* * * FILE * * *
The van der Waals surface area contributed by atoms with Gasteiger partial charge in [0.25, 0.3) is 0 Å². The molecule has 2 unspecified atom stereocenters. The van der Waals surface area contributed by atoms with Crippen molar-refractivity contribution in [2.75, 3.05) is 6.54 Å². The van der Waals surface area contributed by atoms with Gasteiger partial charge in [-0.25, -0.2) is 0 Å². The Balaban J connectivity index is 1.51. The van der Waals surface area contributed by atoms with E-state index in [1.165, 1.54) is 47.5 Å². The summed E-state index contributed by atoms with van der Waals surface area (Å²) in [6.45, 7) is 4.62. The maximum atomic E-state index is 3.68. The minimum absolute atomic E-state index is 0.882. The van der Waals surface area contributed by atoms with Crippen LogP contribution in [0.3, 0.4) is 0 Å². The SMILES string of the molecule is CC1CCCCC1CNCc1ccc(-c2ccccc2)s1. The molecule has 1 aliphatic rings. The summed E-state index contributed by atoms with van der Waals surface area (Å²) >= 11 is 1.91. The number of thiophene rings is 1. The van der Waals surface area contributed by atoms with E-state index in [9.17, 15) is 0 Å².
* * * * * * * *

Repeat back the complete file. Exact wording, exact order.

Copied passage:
The van der Waals surface area contributed by atoms with Gasteiger partial charge in [0.25, 0.3) is 0 Å². The molecule has 2 unspecified atom stereocenters. The van der Waals surface area contributed by atoms with Crippen molar-refractivity contribution in [2.75, 3.05) is 6.54 Å². The van der Waals surface area contributed by atoms with Gasteiger partial charge in [-0.25, -0.2) is 0 Å². The Balaban J connectivity index is 1.51. The van der Waals surface area contributed by atoms with E-state index in [1.165, 1.54) is 47.5 Å². The summed E-state index contributed by atoms with van der Waals surface area (Å²) in [6.45, 7) is 4.62. The maximum atomic E-state index is 3.68. The minimum absolute atomic E-state index is 0.882. The van der Waals surface area contributed by atoms with Crippen LogP contribution in [0.3, 0.4) is 0 Å². The SMILES string of the molecule is CC1CCCCC1CNCc1ccc(-c2ccccc2)s1. The molecule has 1 aliphatic rings. The summed E-state index contributed by atoms with van der Waals surface area (Å²) >= 11 is 1.91. The number of thiophene rings is 1. The van der Waals surface area contributed by atoms with E-state index in [9.17, 15) is 0 Å².